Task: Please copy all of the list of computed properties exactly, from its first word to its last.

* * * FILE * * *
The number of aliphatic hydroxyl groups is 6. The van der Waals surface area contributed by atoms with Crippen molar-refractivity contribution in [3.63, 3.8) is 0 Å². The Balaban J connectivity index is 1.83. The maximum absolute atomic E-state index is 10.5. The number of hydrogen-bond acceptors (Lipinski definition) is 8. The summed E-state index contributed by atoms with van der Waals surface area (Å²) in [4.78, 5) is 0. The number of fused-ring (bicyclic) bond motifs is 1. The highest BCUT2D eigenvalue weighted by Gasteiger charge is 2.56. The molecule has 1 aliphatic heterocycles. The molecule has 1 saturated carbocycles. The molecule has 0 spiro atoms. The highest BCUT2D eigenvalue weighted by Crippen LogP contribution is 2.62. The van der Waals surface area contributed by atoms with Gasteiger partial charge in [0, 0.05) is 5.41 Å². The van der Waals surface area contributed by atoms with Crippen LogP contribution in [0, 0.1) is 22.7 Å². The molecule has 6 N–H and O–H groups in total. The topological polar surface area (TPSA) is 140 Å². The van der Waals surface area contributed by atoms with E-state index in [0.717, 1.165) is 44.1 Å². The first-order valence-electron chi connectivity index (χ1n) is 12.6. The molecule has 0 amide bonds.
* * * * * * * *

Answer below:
The number of aliphatic hydroxyl groups is 6. The van der Waals surface area contributed by atoms with Crippen molar-refractivity contribution in [3.63, 3.8) is 0 Å². The Balaban J connectivity index is 1.83. The maximum absolute atomic E-state index is 10.5. The number of hydrogen-bond acceptors (Lipinski definition) is 8. The summed E-state index contributed by atoms with van der Waals surface area (Å²) in [4.78, 5) is 0. The number of fused-ring (bicyclic) bond motifs is 1. The highest BCUT2D eigenvalue weighted by Gasteiger charge is 2.56. The molecule has 1 aliphatic heterocycles. The molecule has 1 saturated carbocycles. The molecule has 0 spiro atoms. The highest BCUT2D eigenvalue weighted by Crippen LogP contribution is 2.62. The van der Waals surface area contributed by atoms with Gasteiger partial charge in [0, 0.05) is 5.41 Å². The van der Waals surface area contributed by atoms with Crippen LogP contribution in [0, 0.1) is 22.7 Å². The molecule has 6 N–H and O–H groups in total. The topological polar surface area (TPSA) is 140 Å². The van der Waals surface area contributed by atoms with E-state index in [0.717, 1.165) is 44.1 Å². The first-order valence-electron chi connectivity index (χ1n) is 12.6. The molecule has 0 amide bonds.